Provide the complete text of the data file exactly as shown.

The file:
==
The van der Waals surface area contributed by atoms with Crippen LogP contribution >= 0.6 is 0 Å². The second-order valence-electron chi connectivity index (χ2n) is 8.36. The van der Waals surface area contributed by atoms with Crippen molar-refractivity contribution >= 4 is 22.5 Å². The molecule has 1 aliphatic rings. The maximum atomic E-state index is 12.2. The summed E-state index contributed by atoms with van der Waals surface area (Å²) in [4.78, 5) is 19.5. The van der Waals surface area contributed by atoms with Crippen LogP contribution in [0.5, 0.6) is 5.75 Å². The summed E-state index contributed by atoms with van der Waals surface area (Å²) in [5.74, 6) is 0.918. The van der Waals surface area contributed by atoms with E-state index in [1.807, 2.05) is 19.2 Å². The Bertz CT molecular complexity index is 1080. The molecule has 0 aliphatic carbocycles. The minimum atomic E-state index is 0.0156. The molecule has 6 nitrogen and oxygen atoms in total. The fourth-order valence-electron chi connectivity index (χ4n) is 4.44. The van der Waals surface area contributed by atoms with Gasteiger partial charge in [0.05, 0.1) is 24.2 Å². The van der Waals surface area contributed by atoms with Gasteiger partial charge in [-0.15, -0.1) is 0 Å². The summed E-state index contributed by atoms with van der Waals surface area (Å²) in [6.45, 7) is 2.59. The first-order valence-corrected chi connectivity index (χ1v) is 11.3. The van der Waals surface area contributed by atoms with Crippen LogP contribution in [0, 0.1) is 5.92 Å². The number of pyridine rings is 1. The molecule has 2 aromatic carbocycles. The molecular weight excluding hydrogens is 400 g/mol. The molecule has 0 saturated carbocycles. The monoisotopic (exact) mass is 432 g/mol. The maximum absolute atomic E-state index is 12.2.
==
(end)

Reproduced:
The van der Waals surface area contributed by atoms with Crippen LogP contribution >= 0.6 is 0 Å². The second-order valence-electron chi connectivity index (χ2n) is 8.36. The van der Waals surface area contributed by atoms with Crippen molar-refractivity contribution >= 4 is 22.5 Å². The molecule has 1 aliphatic rings. The maximum atomic E-state index is 12.2. The summed E-state index contributed by atoms with van der Waals surface area (Å²) in [4.78, 5) is 19.5. The van der Waals surface area contributed by atoms with Crippen LogP contribution in [0.5, 0.6) is 5.75 Å². The summed E-state index contributed by atoms with van der Waals surface area (Å²) in [5.74, 6) is 0.918. The van der Waals surface area contributed by atoms with E-state index in [1.807, 2.05) is 19.2 Å². The Bertz CT molecular complexity index is 1080. The molecule has 0 aliphatic carbocycles. The minimum atomic E-state index is 0.0156. The molecule has 6 nitrogen and oxygen atoms in total. The fourth-order valence-electron chi connectivity index (χ4n) is 4.44. The van der Waals surface area contributed by atoms with Gasteiger partial charge in [0.05, 0.1) is 24.2 Å². The van der Waals surface area contributed by atoms with Gasteiger partial charge in [-0.15, -0.1) is 0 Å². The summed E-state index contributed by atoms with van der Waals surface area (Å²) in [6.45, 7) is 2.59. The first-order valence-corrected chi connectivity index (χ1v) is 11.3. The van der Waals surface area contributed by atoms with Crippen LogP contribution in [0, 0.1) is 5.92 Å². The number of pyridine rings is 1. The molecule has 2 aromatic carbocycles. The molecular weight excluding hydrogens is 400 g/mol. The molecule has 0 saturated carbocycles. The monoisotopic (exact) mass is 432 g/mol. The maximum absolute atomic E-state index is 12.2.